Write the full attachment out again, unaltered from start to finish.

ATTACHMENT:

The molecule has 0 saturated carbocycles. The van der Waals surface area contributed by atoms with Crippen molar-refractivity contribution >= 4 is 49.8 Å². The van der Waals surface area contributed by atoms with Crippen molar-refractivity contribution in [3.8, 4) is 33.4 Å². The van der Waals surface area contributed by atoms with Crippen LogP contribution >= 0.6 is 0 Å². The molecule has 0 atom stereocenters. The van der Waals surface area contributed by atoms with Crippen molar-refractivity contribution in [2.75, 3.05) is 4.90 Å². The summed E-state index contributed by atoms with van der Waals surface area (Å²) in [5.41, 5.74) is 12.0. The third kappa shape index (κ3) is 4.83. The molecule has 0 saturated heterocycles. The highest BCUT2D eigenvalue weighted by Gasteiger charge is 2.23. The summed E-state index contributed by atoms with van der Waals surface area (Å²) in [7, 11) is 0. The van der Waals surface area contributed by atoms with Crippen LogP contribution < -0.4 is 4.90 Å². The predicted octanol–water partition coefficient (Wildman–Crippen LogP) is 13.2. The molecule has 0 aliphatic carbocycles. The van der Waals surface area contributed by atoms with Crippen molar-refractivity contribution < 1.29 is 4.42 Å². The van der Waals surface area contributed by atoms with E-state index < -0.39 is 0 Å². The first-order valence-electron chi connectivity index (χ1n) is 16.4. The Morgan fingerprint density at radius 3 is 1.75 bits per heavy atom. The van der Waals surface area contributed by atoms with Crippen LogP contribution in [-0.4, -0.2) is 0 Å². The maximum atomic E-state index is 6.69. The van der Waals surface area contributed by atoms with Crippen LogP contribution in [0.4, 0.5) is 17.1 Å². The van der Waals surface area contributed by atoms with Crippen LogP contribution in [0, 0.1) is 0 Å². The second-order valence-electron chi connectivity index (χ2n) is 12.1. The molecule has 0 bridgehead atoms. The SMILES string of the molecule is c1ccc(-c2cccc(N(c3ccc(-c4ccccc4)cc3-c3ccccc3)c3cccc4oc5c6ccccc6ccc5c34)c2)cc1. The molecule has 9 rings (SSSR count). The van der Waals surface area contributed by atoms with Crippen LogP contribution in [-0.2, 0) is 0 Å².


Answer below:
The molecule has 0 saturated carbocycles. The van der Waals surface area contributed by atoms with Crippen molar-refractivity contribution >= 4 is 49.8 Å². The van der Waals surface area contributed by atoms with Crippen molar-refractivity contribution in [3.8, 4) is 33.4 Å². The van der Waals surface area contributed by atoms with Crippen LogP contribution >= 0.6 is 0 Å². The molecule has 0 atom stereocenters. The van der Waals surface area contributed by atoms with Crippen molar-refractivity contribution in [2.75, 3.05) is 4.90 Å². The summed E-state index contributed by atoms with van der Waals surface area (Å²) in [5.41, 5.74) is 12.0. The third kappa shape index (κ3) is 4.83. The molecule has 0 saturated heterocycles. The highest BCUT2D eigenvalue weighted by Gasteiger charge is 2.23. The summed E-state index contributed by atoms with van der Waals surface area (Å²) in [7, 11) is 0. The van der Waals surface area contributed by atoms with Crippen LogP contribution < -0.4 is 4.90 Å². The predicted octanol–water partition coefficient (Wildman–Crippen LogP) is 13.2. The molecule has 0 aliphatic carbocycles. The van der Waals surface area contributed by atoms with Crippen molar-refractivity contribution < 1.29 is 4.42 Å². The van der Waals surface area contributed by atoms with E-state index < -0.39 is 0 Å². The first-order valence-electron chi connectivity index (χ1n) is 16.4. The Morgan fingerprint density at radius 3 is 1.75 bits per heavy atom. The van der Waals surface area contributed by atoms with Crippen LogP contribution in [-0.4, -0.2) is 0 Å². The maximum atomic E-state index is 6.69. The van der Waals surface area contributed by atoms with Crippen LogP contribution in [0.4, 0.5) is 17.1 Å². The van der Waals surface area contributed by atoms with Crippen LogP contribution in [0, 0.1) is 0 Å². The second-order valence-electron chi connectivity index (χ2n) is 12.1. The molecule has 0 bridgehead atoms. The SMILES string of the molecule is c1ccc(-c2cccc(N(c3ccc(-c4ccccc4)cc3-c3ccccc3)c3cccc4oc5c6ccccc6ccc5c34)c2)cc1. The molecule has 9 rings (SSSR count). The van der Waals surface area contributed by atoms with Crippen LogP contribution in [-0.2, 0) is 0 Å².